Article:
In 2000, a group of researchers at Georgia Tech launched a project they called “The Aware Home.” The collective of computer scientists and engineers built a three-story experimental home with the intent of producing an environment that was “capable of knowing information about itself and the whereabouts and activities of its inhabitants.” The team installed a vast network of “context aware sensors” throughout the house and on wearable computers worn by the home’s occupants. The hope was to establish an entirely new domain of knowledge — one that would create efficiencies in home management, improve health and well-being, and provide support for groups like the elderly.
This article by Fiona J McEvoy (YouTheData.com) was originally posted onAll Turtles.
In May 2017, the WannaCry ransomware attack made international headlines. The breach (which was later linked to North Korea) used leaked NSA tools to target businesses that were running outdated Windows software. WannaCry wreaked havoc by encrypting user data and then demanding Bitcoin ransom payments. Hackers gave victims 7 days to pay, threatening to delete the files of those who wouldn’t comply.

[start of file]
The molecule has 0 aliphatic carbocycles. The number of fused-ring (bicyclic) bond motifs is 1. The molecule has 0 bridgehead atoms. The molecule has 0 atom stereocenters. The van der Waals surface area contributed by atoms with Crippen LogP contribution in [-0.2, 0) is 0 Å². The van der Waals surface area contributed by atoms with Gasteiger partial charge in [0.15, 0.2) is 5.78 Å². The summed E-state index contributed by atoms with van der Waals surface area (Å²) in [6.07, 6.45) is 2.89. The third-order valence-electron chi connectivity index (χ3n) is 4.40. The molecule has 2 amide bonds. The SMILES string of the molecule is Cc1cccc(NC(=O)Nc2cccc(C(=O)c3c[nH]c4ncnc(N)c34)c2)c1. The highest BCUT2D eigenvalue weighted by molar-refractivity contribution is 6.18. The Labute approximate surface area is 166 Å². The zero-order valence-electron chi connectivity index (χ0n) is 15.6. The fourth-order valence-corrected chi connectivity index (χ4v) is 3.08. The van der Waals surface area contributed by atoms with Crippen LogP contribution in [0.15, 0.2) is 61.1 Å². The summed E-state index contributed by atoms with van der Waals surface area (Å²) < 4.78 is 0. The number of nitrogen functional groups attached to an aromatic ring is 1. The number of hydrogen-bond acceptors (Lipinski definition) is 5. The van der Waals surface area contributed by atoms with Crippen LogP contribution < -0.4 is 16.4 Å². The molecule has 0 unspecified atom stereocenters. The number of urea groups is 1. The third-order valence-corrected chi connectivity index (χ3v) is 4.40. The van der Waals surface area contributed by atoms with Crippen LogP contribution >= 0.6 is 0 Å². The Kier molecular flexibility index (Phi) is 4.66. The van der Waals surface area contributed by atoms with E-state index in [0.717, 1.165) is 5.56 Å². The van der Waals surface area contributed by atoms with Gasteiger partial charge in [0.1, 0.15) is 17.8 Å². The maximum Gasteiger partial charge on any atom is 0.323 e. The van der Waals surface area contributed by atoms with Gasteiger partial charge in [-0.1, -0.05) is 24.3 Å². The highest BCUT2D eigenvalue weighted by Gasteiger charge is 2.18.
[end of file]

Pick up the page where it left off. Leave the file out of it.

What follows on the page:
Though a “kill switch” was ultimately discovered, the attack affected over 200,000 business in 150 countries. It has been estimated that WannaCry caused hundreds of millions – and perhaps even billions – of dollars of damage.
Despite the alarm and headlines associated with it, the WannaCry attack was neither unique nor especially surprising. In today’s connected world we have almost become accustomed to these types of hostile acts. Yahoo. Equifax. Ashley Madison. The list goes on. Technology has catalyzed big changes to our conception crime, and while the word still attaches itself to physical infringements like theft and assault, “crime” now captures a broad range of clandestine activities, including so-called cybercrimes.